I wish everyone I know and love could come to Holy Week. The service of the Twelve Gospel Readings is so rich. It is long and it is rigorous (3 hours) but that is the purpose of liturgy — to re-form us in the spirit of Christ, away from the World, and that takes work. A lot of it. After the reading of the 5th Gospel, the lights go nearly out. The Priest enters carrying the icon of Christ on the Cross (video can be seen here). It is a slow procession and he hymns: Continue reading
In recent years, and prior to my Orthodox catechesis, I heard many a Protestant writer or preacher lament that Easter was not of enormous import to most Christians when it was the eminent Christian holiday. I didn’t share that view. Easter was an after-thought for me – another spring holiday without much real significance. Little did I know that it was the cultural liturgy of the market-place that informed my position towards the holiest of Christian celebrations.
Liturgies form us. Whether they are cultural or religious, we are moved to be formed in the image of something and in the West, the market-place is driven by the most powerful liturgy called Consumerism. Christmas is the most powerful holiday in our culture and not because of what it is or what it means; it is the most powerful because of the 30-something day cultural liturgy from Black Friday til Christmas day that forms our hearts not toward God, but towards pretty much everything else. As James K.A. Smith notes in his book Desiring the Kingdom, the Culture understands liturgical formation better than the modern church does.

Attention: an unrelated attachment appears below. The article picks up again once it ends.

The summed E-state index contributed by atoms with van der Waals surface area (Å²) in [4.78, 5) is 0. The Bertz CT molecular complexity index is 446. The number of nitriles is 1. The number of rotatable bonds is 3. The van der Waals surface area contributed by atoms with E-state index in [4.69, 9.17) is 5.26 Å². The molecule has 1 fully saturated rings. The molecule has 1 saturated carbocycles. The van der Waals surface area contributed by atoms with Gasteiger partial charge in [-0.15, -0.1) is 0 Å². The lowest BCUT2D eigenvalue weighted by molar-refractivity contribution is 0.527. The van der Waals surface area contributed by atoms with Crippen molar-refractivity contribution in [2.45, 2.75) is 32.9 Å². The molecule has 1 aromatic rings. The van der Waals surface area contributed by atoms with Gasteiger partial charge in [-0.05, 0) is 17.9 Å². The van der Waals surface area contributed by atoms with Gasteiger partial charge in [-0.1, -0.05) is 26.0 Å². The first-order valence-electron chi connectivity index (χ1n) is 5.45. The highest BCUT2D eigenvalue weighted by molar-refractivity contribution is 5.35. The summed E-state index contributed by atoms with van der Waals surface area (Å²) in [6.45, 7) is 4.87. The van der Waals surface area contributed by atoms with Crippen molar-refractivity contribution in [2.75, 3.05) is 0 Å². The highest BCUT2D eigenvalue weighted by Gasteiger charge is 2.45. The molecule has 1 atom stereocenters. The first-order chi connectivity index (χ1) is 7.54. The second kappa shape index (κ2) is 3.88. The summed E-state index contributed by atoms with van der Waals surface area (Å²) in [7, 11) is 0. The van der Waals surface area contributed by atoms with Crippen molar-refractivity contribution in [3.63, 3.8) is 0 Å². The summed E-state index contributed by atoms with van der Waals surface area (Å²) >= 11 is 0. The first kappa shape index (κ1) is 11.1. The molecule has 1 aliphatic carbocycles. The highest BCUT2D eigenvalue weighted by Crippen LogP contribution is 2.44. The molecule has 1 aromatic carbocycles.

The Holy Orthodox Church is not the modern church. Before I decided that Orthodoxy was the church of the Apostles, the Fathers and Christ himself, I longed for liturgy without knowing what I was longing for. I think this is the basis of the modern Evangelical root of church innovation. The Western Christian wishes to attach himself or herself to something, but doesn’t know how or have the framework for doing so; so innovation in church methods based on market research emerge. A few years ago, I’d fast all of Good Friday (and accidentally get drunk when breaking fast that night with beer and bread; Lord have mercy!) or round up friends for a Maundy Thursday dinner or try to watch the Passion movie. These were my own personal longings for connectedness to Holy Week and the larger Church; these were longings for liturgy. Little did I know that there was already a place where these connections existed and they existed nearly unchanged for most of 2000 years.